ValleyNet, which operates internet service provider ECFiber, says the contractor stole money

Editor’s Note: This story by John Lippman first appeared in the Valley News on July 21st.

ValleyNet, the company that operates Internet providers ECFiber and LymeFiber in the Upper Valley, has been the victim of “certain financial irregularities” in which an outside contractor allegedly stole money from the organization, the company announced Wednesday.

Neither the contractor’s identity nor the amount of money was disclosed, but ValleyNet said the incident “won’t materially affect our financial viability and pose no risk” to the service or ECFiber’s ability to repay debt.

“There will be no customer impact,” said Stan Williams, ValleyNet’s chief financial officer and co-founder of ECFiber.

ValleyNet, a not-for-profit organization, has a contract to operate fiber-to-the-home Internet networks ECFiber, serving approximately 7,000 subscribers in east-central Vermont, and another contract with LymeFiber, serving approximately 400 homes in Lyme, New Hampshire, supplied.

Founded in 2008 with nearly two dozen member cities organized as a Telecom District, ECFiber has been hailed by advocates as a model for bringing high-speed Internet service to rural Vermont.

But rapid growth, funded by nearly $62 million in municipal bonds issued by ECFiber to roll out 1,600 miles of fiber optic networks, has strained the 30-strong ValleyNet, and in June the company announced it was a “Restructuring” and reached an agreement with Great Works Internet, a Maine-based ISP, to handle day-to-day operations.

ValleyNet said the financial irregularities were discovered by “the newly strengthened management team” deployed under the new operating agreement as part of an effort to “bring a higher level of professionalism and internal controls to the company.”

ValleyNet expressed hope that it can recover the money.

“We are in the process of filing lawsuits to ensure accountability and we trust this process will ensure we can recover funds withdrawn,” ValleyNet said in the press release, adding that “all bank accounts and internal accounting data have been secured.” and controls have been put in place to prevent further incidents.”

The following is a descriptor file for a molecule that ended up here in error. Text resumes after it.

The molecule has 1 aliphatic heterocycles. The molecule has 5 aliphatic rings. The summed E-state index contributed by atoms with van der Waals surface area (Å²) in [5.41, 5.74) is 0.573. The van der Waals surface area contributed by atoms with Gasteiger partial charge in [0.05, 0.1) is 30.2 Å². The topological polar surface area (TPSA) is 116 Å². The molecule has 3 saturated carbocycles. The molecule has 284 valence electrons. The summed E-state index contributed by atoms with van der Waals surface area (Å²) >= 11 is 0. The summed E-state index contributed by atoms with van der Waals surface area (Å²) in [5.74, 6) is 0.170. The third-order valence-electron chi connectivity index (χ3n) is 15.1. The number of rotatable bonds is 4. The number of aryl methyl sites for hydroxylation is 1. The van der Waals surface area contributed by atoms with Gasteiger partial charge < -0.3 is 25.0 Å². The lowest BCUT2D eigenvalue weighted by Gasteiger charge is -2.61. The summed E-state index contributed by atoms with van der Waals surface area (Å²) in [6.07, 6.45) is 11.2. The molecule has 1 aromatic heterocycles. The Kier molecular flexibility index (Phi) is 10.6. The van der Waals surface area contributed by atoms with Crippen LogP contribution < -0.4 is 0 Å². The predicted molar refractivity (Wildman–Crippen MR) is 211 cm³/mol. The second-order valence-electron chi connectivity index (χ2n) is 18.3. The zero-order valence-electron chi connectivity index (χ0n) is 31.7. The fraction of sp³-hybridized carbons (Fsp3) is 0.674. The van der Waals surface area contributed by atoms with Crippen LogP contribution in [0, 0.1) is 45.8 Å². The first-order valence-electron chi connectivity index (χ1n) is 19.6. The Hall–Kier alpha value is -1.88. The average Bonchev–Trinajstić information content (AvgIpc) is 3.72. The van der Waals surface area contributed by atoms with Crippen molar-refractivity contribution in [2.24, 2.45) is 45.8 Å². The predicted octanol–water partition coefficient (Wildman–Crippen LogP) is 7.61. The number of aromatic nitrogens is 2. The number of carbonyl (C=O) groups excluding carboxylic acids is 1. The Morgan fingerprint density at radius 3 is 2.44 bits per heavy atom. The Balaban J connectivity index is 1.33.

ValleyNet’s CFO said the company blamed itself for what happened.

“Our internal controls have not kept pace with our growth,” Williams said in an interview with Valley News, acknowledging that ValleyNet “made mistakes by not hiring additional accounting staff or conducting audits sooner” because managers were “under pressure.” “ were financial to make ECFiber profitable, which we did.”

The missing money was discovered “over the past month or two in reviewing ValleyNet tax returns” and “bank reconciliations,” Williams said. ValleyNet is working with state and federal agencies on the investigation, and Williams said he expects more details to emerge as the investigation progresses.

Generally, financial crimes are investigated by the FBI and prosecuted by the US Attorney’s Office, as happened when a payroll company manager in West Lebanon, New Hampshire, was accused of stealing $1.2 million from clients and the former manager of the Lebanon Elks in 2019 Lodge was charged with stealing in an alleged check-kiting scheme involving Lodge bank accounts earlier this year.

Williams described the money taken from ValleyNet as “a large amount accumulated over the years” but still an amount that “is not significant given the size that ECFiber has since reached. It is not enough to jeopardize the operations of one of our affiliates.”

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